n a twist on typical workplace relationships, the president of the Santa Fe police union on Tuesday publicly defended Chief Eric Garcia against allegations by some lieutenants that Garcia has allowed unethical and criminal behavior at the department.
The union president, Sgt. Matt Martinez, described the allegations by lieutenants as “workplace bullying” and said they have to be stopped because “we finally have a chief that’s doing good for this community.”
Martinez made his comments at City Hall, during a meeting of the city Public Safety Committee.
“It’s midlevel management that continue to disrupt the public safety of this community,” Martinez told the committee.
He accused this group of lieutenants of having a long history of attacking police chiefs.
“It started with Chief Eric Johnson [who retired in 2009] when he was there, continued with Chief Aric Wheeler, continued with Chief [Ray] Rael. These are the same people that are now in midlevel management positions that were trying to disrupt those chiefs as well.”
The lieutenants last week signed an 11-page memo criticizing Garcia and sent it to City Manager Brian Snyder. The memo says Garcia and the leaders of the Santa Fe police union have created an environment that has disrupted police operations and jeopardized the safety of the community.
The lieutenants’ criticism of Garcia escalated after the chief rehired someone of their own rank, Lt. Jason Wagner. Wagner is scheduled to stand trial on four felony charges that he falsified his time card.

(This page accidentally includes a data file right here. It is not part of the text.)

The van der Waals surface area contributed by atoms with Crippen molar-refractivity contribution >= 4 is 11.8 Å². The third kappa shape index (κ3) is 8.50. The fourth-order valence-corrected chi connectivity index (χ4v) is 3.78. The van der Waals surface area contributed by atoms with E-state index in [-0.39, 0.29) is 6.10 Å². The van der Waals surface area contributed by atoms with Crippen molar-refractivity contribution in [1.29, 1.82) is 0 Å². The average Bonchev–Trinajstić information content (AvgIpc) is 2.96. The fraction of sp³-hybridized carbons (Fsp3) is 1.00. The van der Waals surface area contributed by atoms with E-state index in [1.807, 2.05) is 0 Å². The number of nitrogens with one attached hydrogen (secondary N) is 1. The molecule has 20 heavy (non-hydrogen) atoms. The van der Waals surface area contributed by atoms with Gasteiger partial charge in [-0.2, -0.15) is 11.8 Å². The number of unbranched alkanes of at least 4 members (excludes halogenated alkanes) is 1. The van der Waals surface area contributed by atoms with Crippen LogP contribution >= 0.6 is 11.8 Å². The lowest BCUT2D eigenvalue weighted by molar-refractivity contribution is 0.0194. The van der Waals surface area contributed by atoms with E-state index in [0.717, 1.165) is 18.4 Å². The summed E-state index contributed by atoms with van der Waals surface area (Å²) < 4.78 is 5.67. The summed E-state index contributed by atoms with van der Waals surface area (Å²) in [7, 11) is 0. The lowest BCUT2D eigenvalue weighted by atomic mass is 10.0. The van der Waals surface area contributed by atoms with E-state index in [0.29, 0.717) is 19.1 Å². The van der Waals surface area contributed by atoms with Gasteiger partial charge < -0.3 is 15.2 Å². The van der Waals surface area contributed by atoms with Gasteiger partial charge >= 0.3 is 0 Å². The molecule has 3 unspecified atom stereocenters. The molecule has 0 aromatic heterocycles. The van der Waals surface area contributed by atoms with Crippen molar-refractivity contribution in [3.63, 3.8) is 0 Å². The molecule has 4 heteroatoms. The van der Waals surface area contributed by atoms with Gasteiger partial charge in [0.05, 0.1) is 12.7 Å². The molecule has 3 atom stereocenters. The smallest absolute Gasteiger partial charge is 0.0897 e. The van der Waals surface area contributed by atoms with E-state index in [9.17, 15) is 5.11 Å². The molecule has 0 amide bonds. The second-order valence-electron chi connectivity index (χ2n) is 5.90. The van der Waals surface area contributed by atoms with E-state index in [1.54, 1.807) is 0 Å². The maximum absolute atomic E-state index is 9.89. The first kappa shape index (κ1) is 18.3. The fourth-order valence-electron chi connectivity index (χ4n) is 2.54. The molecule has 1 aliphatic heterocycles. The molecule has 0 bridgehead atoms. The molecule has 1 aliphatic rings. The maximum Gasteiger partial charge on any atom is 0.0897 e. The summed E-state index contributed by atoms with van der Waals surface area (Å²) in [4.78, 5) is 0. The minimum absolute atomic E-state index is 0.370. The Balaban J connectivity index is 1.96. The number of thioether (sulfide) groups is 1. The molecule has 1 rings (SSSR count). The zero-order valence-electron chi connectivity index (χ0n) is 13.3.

During the committee meeting, Martinez described the complaining lieutenants as malcontents and said the majority of police officers support the changes Garcia has made since he became chief in June 2014.
City Councilor Bill Dimas, the committee’s chairman, grilled the union president about comments he made to the Albuquerque Journal last week. The newspaper quoted Martinez in a story about the memo.
Reading from the Journal, Dimas told Martinez he took issue with one statement: “There are several lieutenants and above that campaigned for certain candidates during the mayoral campaign [of 2014]. When those candidates didn’t get elected, they took a grudge with Mayor [Javier] Gonzales and Chief Garcia.”
Dimas, who ran for mayor in 2014, told Martinez he took those comments personally.
“Just to be clear, I never promised anything to anyone,” Dimas told Martinez. “I never promised anybody any jobs or anything else.”
Martinez said the Journal took the quote out of context. He said his comments were not directed at Dimas but at officers who were not happy about Gonzales winning the mayoral election.
Dimas told Martinez to be careful with what he says publicly.
“Yes, councilor,” Martinez responded.
Garcia, who was at the meeting, said he couldn’t comment because the issue is a personnel matter that can’t be discussed publicly.
Since Garcia became chief, Wagner is not the only police officer who been the target of allegations of wrongdoing.
More recently, a detective, who is also the union’s vice president, has come under investigation by New Mexico State Police. A confidential source said Sgt. Charles Lujan allegedly threatened a state witness against Wagner in his criminal case.
Contact Uriel Garcia at 986-3062 or firstname.lastname@example.org. Follow him on Twitter @ujohnnyg.